There are two kinds of pain. Acute pain and Chronic pain. Acute pain begins suddenly, lasts for a short time, and goes away as your body heals. Acute pain can be caused by injury such as a broken bone, or from treatable medical conditions such as a kidney stone.
Pain that lasts for three months or longer is called chronic pain. Chronic pain can be caused by health conditions such as arthritis. It may also follow acute pain from an injury or surgery.
Living with any type of pain can be hard and it may lead to other issues such as:
Many people have a hard time describing pain. Think about these questions when you explain how the pain feels:
Doctors often ask you to rate your pain on a scale of 0 to 10, with 0 being no pain and 10 being the worst pain you can imagine.
Treating, or managing, chronic pain can be accomplished in many different ways. Some treatments may involve medication, and some, including physical therapy may not. Ask your doctor how long it may take before you feel better. You will likely need to stick with the treatment plan as prescribed before you get relief. It's important to stay on a schedule. As your pain improves, you can likely become more active and will see your sleep and mood improve.
Your doctor may prescribe one or more medications to help relieve your pain. Talk to your doctor before starting any medication including over the counter medications.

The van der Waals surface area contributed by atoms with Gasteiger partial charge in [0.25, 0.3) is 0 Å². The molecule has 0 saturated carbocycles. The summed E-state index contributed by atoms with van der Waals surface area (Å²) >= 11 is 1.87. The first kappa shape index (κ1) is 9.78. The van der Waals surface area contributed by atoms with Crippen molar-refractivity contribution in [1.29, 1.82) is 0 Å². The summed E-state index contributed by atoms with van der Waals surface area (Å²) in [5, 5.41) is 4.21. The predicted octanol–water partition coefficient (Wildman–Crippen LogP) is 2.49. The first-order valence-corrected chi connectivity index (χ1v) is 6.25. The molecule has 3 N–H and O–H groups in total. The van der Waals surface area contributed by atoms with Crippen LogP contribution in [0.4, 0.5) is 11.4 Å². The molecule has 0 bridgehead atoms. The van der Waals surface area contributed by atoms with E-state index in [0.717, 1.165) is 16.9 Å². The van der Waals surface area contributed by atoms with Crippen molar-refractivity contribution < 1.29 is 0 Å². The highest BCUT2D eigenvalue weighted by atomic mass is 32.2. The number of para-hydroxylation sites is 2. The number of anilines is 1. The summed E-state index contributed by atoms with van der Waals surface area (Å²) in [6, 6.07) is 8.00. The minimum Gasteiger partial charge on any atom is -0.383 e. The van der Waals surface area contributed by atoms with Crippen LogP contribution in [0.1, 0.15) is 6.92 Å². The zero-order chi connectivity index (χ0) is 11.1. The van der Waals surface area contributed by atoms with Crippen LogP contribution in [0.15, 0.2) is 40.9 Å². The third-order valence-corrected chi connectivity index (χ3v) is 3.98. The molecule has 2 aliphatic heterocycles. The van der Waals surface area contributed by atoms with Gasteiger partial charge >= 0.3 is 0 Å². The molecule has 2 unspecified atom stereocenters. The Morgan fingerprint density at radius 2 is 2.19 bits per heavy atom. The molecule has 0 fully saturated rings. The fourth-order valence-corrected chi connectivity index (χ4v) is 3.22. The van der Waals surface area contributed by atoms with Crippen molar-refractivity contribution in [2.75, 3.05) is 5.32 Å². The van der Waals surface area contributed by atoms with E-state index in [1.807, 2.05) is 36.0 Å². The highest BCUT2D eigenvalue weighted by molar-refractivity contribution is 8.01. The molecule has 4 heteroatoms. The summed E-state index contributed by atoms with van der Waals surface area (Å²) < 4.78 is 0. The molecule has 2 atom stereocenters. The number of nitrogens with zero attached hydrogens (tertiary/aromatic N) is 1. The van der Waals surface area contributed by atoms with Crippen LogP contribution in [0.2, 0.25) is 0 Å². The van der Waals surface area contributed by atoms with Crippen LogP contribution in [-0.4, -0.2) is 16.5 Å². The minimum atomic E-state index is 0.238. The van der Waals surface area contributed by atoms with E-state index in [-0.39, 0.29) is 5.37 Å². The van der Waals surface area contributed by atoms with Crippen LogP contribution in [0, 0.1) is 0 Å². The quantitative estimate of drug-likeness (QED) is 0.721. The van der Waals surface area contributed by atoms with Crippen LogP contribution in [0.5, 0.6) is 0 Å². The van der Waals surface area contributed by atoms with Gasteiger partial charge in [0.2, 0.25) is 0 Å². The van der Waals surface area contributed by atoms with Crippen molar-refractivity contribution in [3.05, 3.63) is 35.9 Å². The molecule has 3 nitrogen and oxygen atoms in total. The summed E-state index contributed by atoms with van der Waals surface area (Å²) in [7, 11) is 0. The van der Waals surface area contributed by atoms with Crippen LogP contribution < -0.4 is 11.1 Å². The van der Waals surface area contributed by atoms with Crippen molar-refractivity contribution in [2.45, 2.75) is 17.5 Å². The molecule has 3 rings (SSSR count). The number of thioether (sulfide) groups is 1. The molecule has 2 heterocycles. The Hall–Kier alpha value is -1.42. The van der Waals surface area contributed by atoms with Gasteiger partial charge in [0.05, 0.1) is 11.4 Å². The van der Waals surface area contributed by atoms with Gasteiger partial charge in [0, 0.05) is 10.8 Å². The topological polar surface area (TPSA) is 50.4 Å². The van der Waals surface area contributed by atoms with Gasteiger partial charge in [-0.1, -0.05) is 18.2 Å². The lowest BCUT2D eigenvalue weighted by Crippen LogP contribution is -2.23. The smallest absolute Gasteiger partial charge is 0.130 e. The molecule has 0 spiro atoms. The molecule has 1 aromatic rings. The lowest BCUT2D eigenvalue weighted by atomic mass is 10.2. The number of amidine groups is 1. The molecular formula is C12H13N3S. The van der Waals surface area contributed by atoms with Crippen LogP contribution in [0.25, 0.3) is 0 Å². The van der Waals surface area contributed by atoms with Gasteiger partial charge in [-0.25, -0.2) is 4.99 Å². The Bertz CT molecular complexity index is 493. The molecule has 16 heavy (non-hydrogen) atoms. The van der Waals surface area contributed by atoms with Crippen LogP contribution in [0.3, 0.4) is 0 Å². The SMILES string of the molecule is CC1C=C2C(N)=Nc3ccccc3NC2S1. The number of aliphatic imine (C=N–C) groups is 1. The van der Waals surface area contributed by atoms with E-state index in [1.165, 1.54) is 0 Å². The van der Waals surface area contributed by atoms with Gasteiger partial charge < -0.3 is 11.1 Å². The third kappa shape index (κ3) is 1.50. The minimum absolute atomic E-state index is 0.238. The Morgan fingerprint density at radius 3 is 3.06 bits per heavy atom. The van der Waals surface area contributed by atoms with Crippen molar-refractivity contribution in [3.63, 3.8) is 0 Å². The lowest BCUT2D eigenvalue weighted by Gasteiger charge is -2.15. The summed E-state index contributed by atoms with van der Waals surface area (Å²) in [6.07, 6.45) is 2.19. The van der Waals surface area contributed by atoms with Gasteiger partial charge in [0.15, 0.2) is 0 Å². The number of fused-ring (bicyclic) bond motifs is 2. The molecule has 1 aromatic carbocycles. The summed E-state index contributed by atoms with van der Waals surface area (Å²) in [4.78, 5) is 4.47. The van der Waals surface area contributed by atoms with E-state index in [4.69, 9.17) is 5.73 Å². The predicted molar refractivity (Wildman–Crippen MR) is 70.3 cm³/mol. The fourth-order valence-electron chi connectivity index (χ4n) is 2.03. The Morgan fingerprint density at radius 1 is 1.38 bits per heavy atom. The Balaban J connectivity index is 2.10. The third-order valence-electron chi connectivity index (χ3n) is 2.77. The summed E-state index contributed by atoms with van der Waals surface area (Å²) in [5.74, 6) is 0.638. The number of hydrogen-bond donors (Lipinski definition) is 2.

It's important to take exactly the amount of pain medicine your doctor prescribes. Don't chew or crush your pills if they are supposed to be swallowed whole. Talk with your doctor or pharmacist if you're having trouble swallowing your pills. Mixing any pain medication with alcohol or other drugs can be dangerous. Make sure your doctor knows all the medicines you take, including over-the-counter drugs and dietary supplements.
What Other Treatments Help with Pain?
In addition to drugs, there are a variety of treatments that may provide relief. It may take both medicine and other treatments to feel better. As always be sure to talk to your doctor before you begin any treatment.
There are things you can do yourself that might help you feel better.
Ty Strahl is the areas leading senior adviser. Her job is to help you navigate the many aspects of aging and to help seniors who are in transition to find the right solutions for their individual needs.